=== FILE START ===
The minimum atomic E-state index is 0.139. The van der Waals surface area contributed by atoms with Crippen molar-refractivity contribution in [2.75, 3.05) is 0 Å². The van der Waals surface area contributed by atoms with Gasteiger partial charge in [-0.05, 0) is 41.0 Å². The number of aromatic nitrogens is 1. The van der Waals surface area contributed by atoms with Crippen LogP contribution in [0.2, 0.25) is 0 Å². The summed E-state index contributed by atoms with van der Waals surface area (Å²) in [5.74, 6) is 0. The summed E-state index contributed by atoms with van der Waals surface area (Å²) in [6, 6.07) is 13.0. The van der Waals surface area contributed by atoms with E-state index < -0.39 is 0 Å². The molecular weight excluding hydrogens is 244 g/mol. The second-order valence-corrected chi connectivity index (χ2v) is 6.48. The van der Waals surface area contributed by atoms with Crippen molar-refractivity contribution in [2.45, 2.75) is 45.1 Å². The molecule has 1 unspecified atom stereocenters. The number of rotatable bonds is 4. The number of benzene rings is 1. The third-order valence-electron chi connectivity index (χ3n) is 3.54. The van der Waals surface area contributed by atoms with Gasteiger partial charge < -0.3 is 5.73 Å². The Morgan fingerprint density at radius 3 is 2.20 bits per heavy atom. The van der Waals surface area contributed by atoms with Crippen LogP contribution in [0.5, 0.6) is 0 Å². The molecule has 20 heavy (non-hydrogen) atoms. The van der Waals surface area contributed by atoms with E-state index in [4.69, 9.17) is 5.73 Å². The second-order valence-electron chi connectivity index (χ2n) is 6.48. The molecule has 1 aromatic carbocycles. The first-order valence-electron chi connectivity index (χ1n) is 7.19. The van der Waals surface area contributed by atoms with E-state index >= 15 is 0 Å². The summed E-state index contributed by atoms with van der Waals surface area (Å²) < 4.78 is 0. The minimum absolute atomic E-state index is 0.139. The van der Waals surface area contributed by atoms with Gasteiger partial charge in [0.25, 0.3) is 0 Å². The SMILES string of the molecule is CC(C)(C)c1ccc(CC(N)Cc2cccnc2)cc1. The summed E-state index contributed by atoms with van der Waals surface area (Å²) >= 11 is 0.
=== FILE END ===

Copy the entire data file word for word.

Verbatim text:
The minimum atomic E-state index is 0.139. The van der Waals surface area contributed by atoms with Crippen molar-refractivity contribution in [2.75, 3.05) is 0 Å². The van der Waals surface area contributed by atoms with Gasteiger partial charge in [-0.05, 0) is 41.0 Å². The number of aromatic nitrogens is 1. The van der Waals surface area contributed by atoms with Crippen LogP contribution in [0.2, 0.25) is 0 Å². The summed E-state index contributed by atoms with van der Waals surface area (Å²) in [5.74, 6) is 0. The summed E-state index contributed by atoms with van der Waals surface area (Å²) in [6, 6.07) is 13.0. The van der Waals surface area contributed by atoms with E-state index < -0.39 is 0 Å². The molecular weight excluding hydrogens is 244 g/mol. The second-order valence-corrected chi connectivity index (χ2v) is 6.48. The van der Waals surface area contributed by atoms with Crippen molar-refractivity contribution in [2.45, 2.75) is 45.1 Å². The molecule has 1 unspecified atom stereocenters. The number of rotatable bonds is 4. The number of benzene rings is 1. The third-order valence-electron chi connectivity index (χ3n) is 3.54. The van der Waals surface area contributed by atoms with Gasteiger partial charge < -0.3 is 5.73 Å². The Morgan fingerprint density at radius 3 is 2.20 bits per heavy atom. The van der Waals surface area contributed by atoms with Crippen LogP contribution in [0.5, 0.6) is 0 Å². The molecule has 20 heavy (non-hydrogen) atoms. The van der Waals surface area contributed by atoms with E-state index in [4.69, 9.17) is 5.73 Å². The second-order valence-electron chi connectivity index (χ2n) is 6.48. The molecule has 1 aromatic carbocycles. The first-order valence-electron chi connectivity index (χ1n) is 7.19. The van der Waals surface area contributed by atoms with E-state index >= 15 is 0 Å². The summed E-state index contributed by atoms with van der Waals surface area (Å²) < 4.78 is 0. The minimum absolute atomic E-state index is 0.139. The van der Waals surface area contributed by atoms with Gasteiger partial charge in [0.25, 0.3) is 0 Å². The SMILES string of the molecule is CC(C)(C)c1ccc(CC(N)Cc2cccnc2)cc1. The summed E-state index contributed by atoms with van der Waals surface area (Å²) >= 11 is 0.